ACT's "business-lite" budget ignores potential for economic winter

Content Summary

The first of Australia’s “re-opening budgets”, delivered by the ACT Government today, provides insufficient support for business, according to Australia’s leading professional accounting body.

The 2021-22 ACT budget comes a little over a week after Australian Bureau of Statistics (ABS) data revealed the full extent of the devastation wrought on local businesses by the lockdown.

“Although the re-opening is likely to deliver an initial bounce, local businesses may face a lean summer quarter if Canberrans make their traditional exodus from the capital,” said CPA Australia General Manager External Affairs, Dr Jane Rennie.

“This could be followed by an economic winter if the Federal Government begins the process of fiscal consolidation in 2022. Although the private sector is the Territory’s biggest employer, a significant proportion of its activities support the public sector.”

Even before the pandemic, there was a question mark over the financial health of many ACT businesses. “Many businesses hadn’t fully recovered from the Black Summer bushfires when COVID-19 hit, giving them fewer reserves to draw on during the recent lockdown.”

ABS figures show that retail trade in the ACT fell 19.9 per cent from July to August; an extraordinary decline when you consider that NSW and Victoria recorded declines of 3.5 and 3.0 per cent respectively in the same period. ACT payroll numbers for the fortnight to 28 August were also down heavily, falling 7.1 per cent, compared to 2.6 per cent in NSW and 3.2 per cent in Victoria.

“Delivered on the eve of the ACT’s re-opening, this budget was an opportunity to support business recovery and set out a longer-term plan to diversify the economy. Tellingly, the budget speech only mentions business twice, in the context of existing supports, and doesn’t specifically mention small business.

“There’s a sense that an economic winter is coming but the ACT Government isn’t prepared to pack away its sunscreen and get out the winter woollies. We saw this with the failure to prepare a business support scheme in anticipation of a lockdown, and now the government has delivered a ‘business-lite’ budget, especially when it comes to small business recovery.

“The government is relying on household consumption to spur economic growth. Yet, the balance of government spending is tipped in favour of public investment. One of the issues with public spending, is that it typically takes longer to have an economic impact. Business support initiatives would have been a faster and more direct way to turbo change the local economy.”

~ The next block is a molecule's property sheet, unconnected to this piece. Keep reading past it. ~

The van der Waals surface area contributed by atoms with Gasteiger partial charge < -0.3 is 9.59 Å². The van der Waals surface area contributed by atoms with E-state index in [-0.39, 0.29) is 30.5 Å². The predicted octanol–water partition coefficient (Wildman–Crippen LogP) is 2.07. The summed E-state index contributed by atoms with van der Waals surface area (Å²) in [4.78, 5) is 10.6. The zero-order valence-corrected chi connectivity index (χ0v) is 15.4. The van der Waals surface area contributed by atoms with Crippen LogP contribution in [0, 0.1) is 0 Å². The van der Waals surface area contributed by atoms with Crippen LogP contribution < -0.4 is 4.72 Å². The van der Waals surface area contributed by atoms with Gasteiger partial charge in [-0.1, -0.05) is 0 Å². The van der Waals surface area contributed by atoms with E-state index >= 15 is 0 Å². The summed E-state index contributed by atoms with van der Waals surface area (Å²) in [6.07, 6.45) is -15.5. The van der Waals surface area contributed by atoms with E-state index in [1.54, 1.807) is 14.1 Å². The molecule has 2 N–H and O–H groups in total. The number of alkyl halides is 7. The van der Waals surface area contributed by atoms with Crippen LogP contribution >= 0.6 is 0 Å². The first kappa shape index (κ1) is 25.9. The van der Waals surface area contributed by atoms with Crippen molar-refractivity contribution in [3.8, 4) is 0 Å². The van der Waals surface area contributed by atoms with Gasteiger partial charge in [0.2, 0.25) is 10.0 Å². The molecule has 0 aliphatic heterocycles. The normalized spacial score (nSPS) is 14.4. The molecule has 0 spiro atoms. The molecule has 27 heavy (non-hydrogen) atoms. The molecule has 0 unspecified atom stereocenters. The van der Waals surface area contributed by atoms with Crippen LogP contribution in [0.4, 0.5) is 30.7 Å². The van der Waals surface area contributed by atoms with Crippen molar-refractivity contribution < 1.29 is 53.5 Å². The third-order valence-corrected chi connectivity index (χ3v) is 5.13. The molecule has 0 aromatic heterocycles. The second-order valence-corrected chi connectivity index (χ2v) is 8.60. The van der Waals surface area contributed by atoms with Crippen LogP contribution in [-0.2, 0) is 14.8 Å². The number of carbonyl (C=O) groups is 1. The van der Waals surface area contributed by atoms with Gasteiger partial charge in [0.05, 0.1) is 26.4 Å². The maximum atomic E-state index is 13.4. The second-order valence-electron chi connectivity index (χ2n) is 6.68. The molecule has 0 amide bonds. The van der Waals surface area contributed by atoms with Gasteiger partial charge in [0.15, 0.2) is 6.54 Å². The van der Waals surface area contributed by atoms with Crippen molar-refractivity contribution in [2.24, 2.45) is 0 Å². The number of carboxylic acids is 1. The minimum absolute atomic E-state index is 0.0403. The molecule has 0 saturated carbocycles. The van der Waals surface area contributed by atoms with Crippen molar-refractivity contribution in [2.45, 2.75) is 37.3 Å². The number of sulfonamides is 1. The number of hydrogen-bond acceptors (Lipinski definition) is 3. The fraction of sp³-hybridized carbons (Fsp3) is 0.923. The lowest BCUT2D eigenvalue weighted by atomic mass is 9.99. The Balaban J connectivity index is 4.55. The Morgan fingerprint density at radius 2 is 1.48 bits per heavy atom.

Most of the 2021-22 budget measures follow through on election commitments, with notable investments in health, education, and infrastructure. While there are investments in some hard-hit sectors, they will have limited impact – $10 million in new support for the tourism and events sector; $13 million to support the arts and culture; and $8 million to support business innovation and investment.

The budget discloses net debt of $5.7 billion in 2021-22, increasing to $9.6 billion by 2024-25. The deficit is estimated to be $951.5 million in 2021-22, which is $477 million higher than previously forecast and reflects the costs associated with lockdown support. The budget will remain in deficit over each of the next four years.

The Territory’s economy is forecast to grow 2.5 per cent in 2021-22, increasing to 3.25 per cent in 2022-23. Revenue is expected to be $425 million higher in 2021-22, largely due to the strength of the property market. Government expenses are expected to be $926 million higher than forecast.

The budget reflects changes to some rates and duties as part of the government’s tax reform program. Effective from 1 July 2021, these include making the general rates system more progressive and reducing stamp duty for eligible purchasers.

The budget makes a concerted effort to tackle long-term issues in health and education. There is funding of $2.1 billion for health in 2021-22. “This will make a positive contribution to expanding the ACT health system’s capacity and increasing nurse to patient ratios.”

The budget commits $1.6 billion to education, which will be beneficial for young Canberrans. However, there is no focus on the ACT’s professional skills shortage, which has been exacerbated by border closures and the loss of international students.

“The war for professional talent is heating up. There is a severe shortage of accounting and business professionals in the ACT, especially in the mid to senior ranks. Without initiatives to encourage professionals to relocate to Canberra or to foster home-grown talent, this shortage will become more acute.”

$6.4 billion will be invested in infrastructure projects over the next five years. “The ACT’s infrastructure program will support public and private sector employment. However, we would’ve liked to have seen grants provided to help businesses scale-up, increase their digital capacity or access business advice. These sorts of initiatives would aid with short-term recovery and position local businesses for longer-term growth and development.”

$234 million will go towards environmental protection and to help reach the government’s goal of net-zero emissions by 2045. “It’s pleasing to see the ACT taking a strong leadership position by embedding sustainability into its economy through a range of environmental initiatives.”


Media contact

Dr Jane Rennie
General Manager External Affairs
T: +61 425 869 017
E: [email protected]


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